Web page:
Not Peace But a Sword
 — Rev. Dawn Christenson

June 25, 2017


(no audio available)

I will pick up our Be the Church series next week. This week, as I looked at the lectionary, I thought this Gospel reading was quite fitting to augment some of what Phil has already covered.

I found today’s Gospel passage to be troublesome…especially the part about pitting children against parents, creating great conflict in the home. Does anyone else find that troubling? Just what does it mean?

Think about it, most of Jesus’ ministry is built on love and compassion. In fact, if we were to summarize all of the Gospels in a nutshell, we could do it with one word – LOVE. Yet, Jesus says here: “Do not think that I have come to bring peace…but a sword.” This doesn’t make sense. When Jesus was arrested, he told Peter to put down his sword because ‘those who live by the sword die by the sword’. Jesus was and is the embodiment of radical love and boundless compassion. So how do we make sense of this?

“Do not think that I have come to bring peace to the earth, but a sword. For I have come to set a man against his father, and a daughter against her mother, and a daughter-in-law against her mother-in-law; and one’s foes will be members of one’s own household.” Seriously? What happened to “honor your father and mother”? What happened to “love others as I have loved you”?

Perhaps we need to take a step back and look at the Hebrew Bible. After all, Jesus is echoing the Prophet Micah here. In Micah’s oracle, he brings forth God’s indictment of the people of Israel. Why? – because once again, God’s people were unfaithful. Earlier (Mic.6:8), he tells the people explicitly what is required of them. “[God] has told you, O mortal, what is good: and what does the Lord require of you but to do justice, and to love kindness, and to walk humbly with your God?” So is Jesus merely alluding to Micah as a way of getting the attention of the people of his time? Is he reminding them of Israel’s unfaithfulness and the repercussions of that? Is this his way of saying: ‘life’s about choices people’? ‘Choose wisely. Straighten up, ‘else your family ties will be cut to bits!’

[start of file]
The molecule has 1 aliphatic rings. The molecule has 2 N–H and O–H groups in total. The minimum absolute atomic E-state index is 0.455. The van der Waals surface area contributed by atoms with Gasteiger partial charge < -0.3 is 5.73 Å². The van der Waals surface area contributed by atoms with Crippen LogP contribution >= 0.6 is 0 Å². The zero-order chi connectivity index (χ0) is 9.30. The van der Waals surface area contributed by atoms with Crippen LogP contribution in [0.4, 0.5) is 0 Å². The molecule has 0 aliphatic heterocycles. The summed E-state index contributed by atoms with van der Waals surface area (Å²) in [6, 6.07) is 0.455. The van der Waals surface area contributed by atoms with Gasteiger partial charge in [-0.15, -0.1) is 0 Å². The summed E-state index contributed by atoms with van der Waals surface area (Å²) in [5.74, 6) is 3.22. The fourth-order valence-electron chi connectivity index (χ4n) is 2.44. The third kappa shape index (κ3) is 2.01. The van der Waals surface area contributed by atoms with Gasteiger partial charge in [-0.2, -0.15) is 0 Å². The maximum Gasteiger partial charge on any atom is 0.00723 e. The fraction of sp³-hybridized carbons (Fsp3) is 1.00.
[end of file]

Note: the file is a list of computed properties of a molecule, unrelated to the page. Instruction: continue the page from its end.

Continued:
I find it interesting that his calling for domestic conflict is sandwiched between words of comfort and encouragement. Don’t worry. “Are not two sparrows sold for a penny? Yet not one of them will fall to the ground apart from [the Creator]. And even the hairs of your head are counted. So do not be afraid; you are of more value than many sparrows.” And following his message of conflict he said: “Whoever welcomes you welcomes me, and whoever welcomes me welcomes the one who sent me.” Therein is the love of God. Regardless, we are worthy of God’s love. Even the small seemingly insignificant creatures of the earth are valued and loved by God. And that love is irrevocable. So, why slap us in the face with domestic conflict?

There must be something deeper here. Perhaps Jesus is really not speaking of biological family at all. Later in Matthew Chapter 12, Jesus speaks of ‘true family’. While his biological family waited outside to see him, he said, “Whoever does the will of [God] is my brother and sister and mother.” You see, Jesus’ [and thereby God’s] family is all of humanity. And as God’s family members we are to ‘love kindness and walk humbly with God’. So, where does conflict fit in this picture?

Micah said first that we are “to do justice”. Doing justice work often fans the flames of conflict. It’s unpopular to stand up, speak out, resist and fight on behalf of the powerless and voiceless. Those in power push back, sometimes violently, to retain their illegitimate power and control over others. The powerful seek and hold that power through greed and the bullying and oppression of others. To do justice flies in the face of that by speaking truth to power and dismantling it. And by the way, to keep silent is to be complicit in the injustice whatever it may be.

“Do not think that I have come to bring peace … but a sword.” That’s a battle cry folks to do what is just. Yes, pursuit of justice is often unpopular and creates conflict. Conflict goes with the territory. And it’s part of being the Church, especially in the United Church of Christ.